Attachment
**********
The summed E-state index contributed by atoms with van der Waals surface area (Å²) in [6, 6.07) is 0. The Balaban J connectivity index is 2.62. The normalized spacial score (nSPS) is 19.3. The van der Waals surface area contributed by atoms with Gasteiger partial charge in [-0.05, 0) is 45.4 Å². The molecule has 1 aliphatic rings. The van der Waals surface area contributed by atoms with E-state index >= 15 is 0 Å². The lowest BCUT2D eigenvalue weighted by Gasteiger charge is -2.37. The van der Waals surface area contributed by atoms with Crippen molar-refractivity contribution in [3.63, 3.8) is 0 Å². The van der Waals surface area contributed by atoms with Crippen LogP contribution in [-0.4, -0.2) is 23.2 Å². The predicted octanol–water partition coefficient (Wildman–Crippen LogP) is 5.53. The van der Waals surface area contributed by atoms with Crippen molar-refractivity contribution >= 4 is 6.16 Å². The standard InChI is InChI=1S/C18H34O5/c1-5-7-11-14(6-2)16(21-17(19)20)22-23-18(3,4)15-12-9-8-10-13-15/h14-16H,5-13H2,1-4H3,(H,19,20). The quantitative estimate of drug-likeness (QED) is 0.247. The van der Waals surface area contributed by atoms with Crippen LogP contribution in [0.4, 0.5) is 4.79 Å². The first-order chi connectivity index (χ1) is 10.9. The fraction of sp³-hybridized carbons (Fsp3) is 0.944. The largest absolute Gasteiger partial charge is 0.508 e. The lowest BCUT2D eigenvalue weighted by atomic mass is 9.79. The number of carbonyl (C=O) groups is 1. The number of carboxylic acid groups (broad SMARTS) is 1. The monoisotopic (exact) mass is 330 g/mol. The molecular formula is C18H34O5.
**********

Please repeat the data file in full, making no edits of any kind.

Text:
The summed E-state index contributed by atoms with van der Waals surface area (Å²) in [6, 6.07) is 0. The Balaban J connectivity index is 2.62. The normalized spacial score (nSPS) is 19.3. The van der Waals surface area contributed by atoms with Gasteiger partial charge in [-0.05, 0) is 45.4 Å². The molecule has 1 aliphatic rings. The van der Waals surface area contributed by atoms with E-state index >= 15 is 0 Å². The lowest BCUT2D eigenvalue weighted by Gasteiger charge is -2.37. The van der Waals surface area contributed by atoms with Crippen molar-refractivity contribution in [3.63, 3.8) is 0 Å². The van der Waals surface area contributed by atoms with Crippen LogP contribution in [-0.4, -0.2) is 23.2 Å². The predicted octanol–water partition coefficient (Wildman–Crippen LogP) is 5.53. The van der Waals surface area contributed by atoms with Crippen molar-refractivity contribution >= 4 is 6.16 Å². The standard InChI is InChI=1S/C18H34O5/c1-5-7-11-14(6-2)16(21-17(19)20)22-23-18(3,4)15-12-9-8-10-13-15/h14-16H,5-13H2,1-4H3,(H,19,20). The quantitative estimate of drug-likeness (QED) is 0.247. The van der Waals surface area contributed by atoms with Crippen LogP contribution in [0.4, 0.5) is 4.79 Å². The first-order chi connectivity index (χ1) is 10.9. The fraction of sp³-hybridized carbons (Fsp3) is 0.944. The largest absolute Gasteiger partial charge is 0.508 e. The lowest BCUT2D eigenvalue weighted by atomic mass is 9.79. The number of carbonyl (C=O) groups is 1. The number of carboxylic acid groups (broad SMARTS) is 1. The monoisotopic (exact) mass is 330 g/mol. The molecular formula is C18H34O5.